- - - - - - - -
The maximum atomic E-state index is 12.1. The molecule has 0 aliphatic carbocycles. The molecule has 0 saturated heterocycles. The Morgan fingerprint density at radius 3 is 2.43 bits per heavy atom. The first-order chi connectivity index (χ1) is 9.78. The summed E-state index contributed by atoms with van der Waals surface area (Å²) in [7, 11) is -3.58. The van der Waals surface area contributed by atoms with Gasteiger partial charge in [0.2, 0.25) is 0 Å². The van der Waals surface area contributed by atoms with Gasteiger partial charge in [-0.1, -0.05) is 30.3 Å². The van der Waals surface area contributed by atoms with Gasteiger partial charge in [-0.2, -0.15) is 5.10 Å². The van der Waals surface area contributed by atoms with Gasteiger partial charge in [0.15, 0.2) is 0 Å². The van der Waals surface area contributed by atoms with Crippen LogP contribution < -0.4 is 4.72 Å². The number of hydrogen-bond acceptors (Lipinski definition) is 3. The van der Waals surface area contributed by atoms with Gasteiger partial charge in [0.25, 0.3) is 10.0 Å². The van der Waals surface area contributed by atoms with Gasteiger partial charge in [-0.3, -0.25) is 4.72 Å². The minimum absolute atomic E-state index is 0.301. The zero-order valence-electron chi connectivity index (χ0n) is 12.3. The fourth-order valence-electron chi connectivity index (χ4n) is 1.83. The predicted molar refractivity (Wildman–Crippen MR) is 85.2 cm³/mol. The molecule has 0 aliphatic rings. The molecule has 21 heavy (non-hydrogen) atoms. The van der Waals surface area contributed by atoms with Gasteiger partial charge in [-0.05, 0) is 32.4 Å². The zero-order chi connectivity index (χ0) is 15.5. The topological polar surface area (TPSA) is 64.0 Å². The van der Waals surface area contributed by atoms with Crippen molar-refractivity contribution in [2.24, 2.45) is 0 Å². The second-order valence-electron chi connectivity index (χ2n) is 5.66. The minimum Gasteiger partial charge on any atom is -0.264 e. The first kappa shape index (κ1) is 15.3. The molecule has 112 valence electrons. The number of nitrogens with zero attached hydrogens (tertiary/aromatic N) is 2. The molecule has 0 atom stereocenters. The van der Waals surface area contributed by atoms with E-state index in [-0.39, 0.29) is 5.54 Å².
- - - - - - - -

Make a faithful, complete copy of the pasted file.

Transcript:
The maximum atomic E-state index is 12.1. The molecule has 0 aliphatic carbocycles. The molecule has 0 saturated heterocycles. The Morgan fingerprint density at radius 3 is 2.43 bits per heavy atom. The first-order chi connectivity index (χ1) is 9.78. The summed E-state index contributed by atoms with van der Waals surface area (Å²) in [7, 11) is -3.58. The van der Waals surface area contributed by atoms with Gasteiger partial charge in [0.2, 0.25) is 0 Å². The van der Waals surface area contributed by atoms with Gasteiger partial charge in [-0.1, -0.05) is 30.3 Å². The van der Waals surface area contributed by atoms with Gasteiger partial charge in [-0.2, -0.15) is 5.10 Å². The van der Waals surface area contributed by atoms with Gasteiger partial charge in [0.15, 0.2) is 0 Å². The van der Waals surface area contributed by atoms with Crippen LogP contribution < -0.4 is 4.72 Å². The number of hydrogen-bond acceptors (Lipinski definition) is 3. The van der Waals surface area contributed by atoms with Gasteiger partial charge in [0.25, 0.3) is 10.0 Å². The van der Waals surface area contributed by atoms with Gasteiger partial charge in [-0.3, -0.25) is 4.72 Å². The minimum absolute atomic E-state index is 0.301. The zero-order valence-electron chi connectivity index (χ0n) is 12.3. The fourth-order valence-electron chi connectivity index (χ4n) is 1.83. The predicted molar refractivity (Wildman–Crippen MR) is 85.2 cm³/mol. The molecule has 0 aliphatic rings. The molecule has 21 heavy (non-hydrogen) atoms. The van der Waals surface area contributed by atoms with Gasteiger partial charge in [-0.05, 0) is 32.4 Å². The zero-order chi connectivity index (χ0) is 15.5. The topological polar surface area (TPSA) is 64.0 Å². The van der Waals surface area contributed by atoms with Crippen molar-refractivity contribution in [2.24, 2.45) is 0 Å². The second-order valence-electron chi connectivity index (χ2n) is 5.66. The minimum Gasteiger partial charge on any atom is -0.264 e. The first kappa shape index (κ1) is 15.3. The molecule has 112 valence electrons. The number of nitrogens with zero attached hydrogens (tertiary/aromatic N) is 2. The molecule has 0 atom stereocenters. The van der Waals surface area contributed by atoms with E-state index in [-0.39, 0.29) is 5.54 Å².